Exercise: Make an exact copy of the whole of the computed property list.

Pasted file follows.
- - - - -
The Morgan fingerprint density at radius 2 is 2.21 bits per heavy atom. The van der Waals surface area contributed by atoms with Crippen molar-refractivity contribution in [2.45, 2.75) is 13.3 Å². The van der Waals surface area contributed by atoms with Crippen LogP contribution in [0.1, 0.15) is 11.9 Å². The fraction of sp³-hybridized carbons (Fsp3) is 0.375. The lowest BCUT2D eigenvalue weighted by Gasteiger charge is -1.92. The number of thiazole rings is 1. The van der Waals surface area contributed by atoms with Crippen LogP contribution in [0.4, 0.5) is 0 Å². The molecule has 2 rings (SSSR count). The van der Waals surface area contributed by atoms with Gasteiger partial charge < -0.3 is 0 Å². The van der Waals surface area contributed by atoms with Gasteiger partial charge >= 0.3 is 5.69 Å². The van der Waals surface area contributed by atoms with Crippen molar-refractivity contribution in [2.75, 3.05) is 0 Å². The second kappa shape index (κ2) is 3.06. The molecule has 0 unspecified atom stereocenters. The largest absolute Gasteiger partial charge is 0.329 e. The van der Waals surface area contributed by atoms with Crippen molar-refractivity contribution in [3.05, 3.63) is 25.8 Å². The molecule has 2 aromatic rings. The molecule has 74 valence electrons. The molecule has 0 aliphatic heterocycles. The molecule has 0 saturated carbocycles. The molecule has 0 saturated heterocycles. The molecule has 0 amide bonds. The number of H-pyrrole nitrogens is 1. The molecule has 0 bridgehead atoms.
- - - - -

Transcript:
The Morgan fingerprint density at radius 2 is 2.21 bits per heavy atom. The van der Waals surface area contributed by atoms with Crippen molar-refractivity contribution in [2.45, 2.75) is 13.3 Å². The van der Waals surface area contributed by atoms with Crippen LogP contribution in [0.1, 0.15) is 11.9 Å². The fraction of sp³-hybridized carbons (Fsp3) is 0.375. The lowest BCUT2D eigenvalue weighted by Gasteiger charge is -1.92. The number of thiazole rings is 1. The van der Waals surface area contributed by atoms with Crippen LogP contribution in [0.4, 0.5) is 0 Å². The molecule has 2 rings (SSSR count). The van der Waals surface area contributed by atoms with Gasteiger partial charge < -0.3 is 0 Å². The van der Waals surface area contributed by atoms with Gasteiger partial charge >= 0.3 is 5.69 Å². The van der Waals surface area contributed by atoms with Crippen molar-refractivity contribution in [2.75, 3.05) is 0 Å². The second kappa shape index (κ2) is 3.06. The molecule has 0 unspecified atom stereocenters. The largest absolute Gasteiger partial charge is 0.329 e. The van der Waals surface area contributed by atoms with Crippen molar-refractivity contribution in [3.05, 3.63) is 25.8 Å². The molecule has 2 aromatic rings. The molecule has 74 valence electrons. The molecule has 0 aliphatic heterocycles. The molecule has 0 saturated carbocycles. The molecule has 0 saturated heterocycles. The molecule has 0 amide bonds. The number of H-pyrrole nitrogens is 1. The molecule has 0 bridgehead atoms.